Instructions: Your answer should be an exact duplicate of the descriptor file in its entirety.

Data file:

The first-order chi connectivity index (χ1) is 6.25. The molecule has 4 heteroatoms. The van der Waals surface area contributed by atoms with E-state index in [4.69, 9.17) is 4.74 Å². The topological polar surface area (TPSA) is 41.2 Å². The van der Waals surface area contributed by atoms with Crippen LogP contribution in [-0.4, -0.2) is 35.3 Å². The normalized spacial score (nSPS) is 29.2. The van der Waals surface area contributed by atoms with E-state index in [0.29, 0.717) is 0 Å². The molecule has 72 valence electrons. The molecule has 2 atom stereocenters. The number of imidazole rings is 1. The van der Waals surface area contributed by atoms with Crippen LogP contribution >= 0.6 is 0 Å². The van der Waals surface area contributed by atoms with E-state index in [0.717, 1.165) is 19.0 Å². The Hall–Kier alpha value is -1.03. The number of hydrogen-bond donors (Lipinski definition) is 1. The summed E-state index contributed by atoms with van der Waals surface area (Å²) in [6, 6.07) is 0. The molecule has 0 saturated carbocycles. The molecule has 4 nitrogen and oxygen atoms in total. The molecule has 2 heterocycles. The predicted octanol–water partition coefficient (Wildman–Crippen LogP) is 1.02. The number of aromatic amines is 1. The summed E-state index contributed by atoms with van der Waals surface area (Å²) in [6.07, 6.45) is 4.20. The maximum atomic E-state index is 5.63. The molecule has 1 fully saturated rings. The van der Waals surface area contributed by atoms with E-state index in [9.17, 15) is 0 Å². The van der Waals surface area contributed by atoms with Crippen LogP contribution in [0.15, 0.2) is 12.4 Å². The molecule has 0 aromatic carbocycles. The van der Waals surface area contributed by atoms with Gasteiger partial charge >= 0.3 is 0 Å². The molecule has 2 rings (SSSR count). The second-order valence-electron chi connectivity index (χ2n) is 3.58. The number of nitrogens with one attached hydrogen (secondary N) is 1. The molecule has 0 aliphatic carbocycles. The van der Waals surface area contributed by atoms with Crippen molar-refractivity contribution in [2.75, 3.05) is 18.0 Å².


The first-order chi connectivity index (χ1) is 6.25. The molecule has 4 heteroatoms. The van der Waals surface area contributed by atoms with E-state index in [4.69, 9.17) is 4.74 Å². The topological polar surface area (TPSA) is 41.2 Å². The van der Waals surface area contributed by atoms with Crippen LogP contribution in [-0.4, -0.2) is 35.3 Å². The normalized spacial score (nSPS) is 29.2. The van der Waals surface area contributed by atoms with E-state index in [0.29, 0.717) is 0 Å². The molecule has 72 valence electrons. The molecule has 2 atom stereocenters. The number of imidazole rings is 1. The van der Waals surface area contributed by atoms with Crippen LogP contribution >= 0.6 is 0 Å². The van der Waals surface area contributed by atoms with E-state index in [0.717, 1.165) is 19.0 Å². The Hall–Kier alpha value is -1.03. The number of hydrogen-bond donors (Lipinski definition) is 1. The summed E-state index contributed by atoms with van der Waals surface area (Å²) in [6, 6.07) is 0. The molecule has 0 saturated carbocycles. The molecule has 4 nitrogen and oxygen atoms in total. The molecule has 2 heterocycles. The predicted octanol–water partition coefficient (Wildman–Crippen LogP) is 1.02. The number of aromatic amines is 1. The summed E-state index contributed by atoms with van der Waals surface area (Å²) in [6.07, 6.45) is 4.20. The maximum atomic E-state index is 5.63. The molecule has 1 fully saturated rings. The van der Waals surface area contributed by atoms with E-state index in [9.17, 15) is 0 Å². The van der Waals surface area contributed by atoms with Crippen LogP contribution in [0.15, 0.2) is 12.4 Å². The molecule has 0 aromatic carbocycles. The van der Waals surface area contributed by atoms with Gasteiger partial charge >= 0.3 is 0 Å². The molecule has 2 rings (SSSR count). The second-order valence-electron chi connectivity index (χ2n) is 3.58. The number of nitrogens with one attached hydrogen (secondary N) is 1. The molecule has 0 aliphatic carbocycles. The van der Waals surface area contributed by atoms with Crippen molar-refractivity contribution in [2.75, 3.05) is 18.0 Å².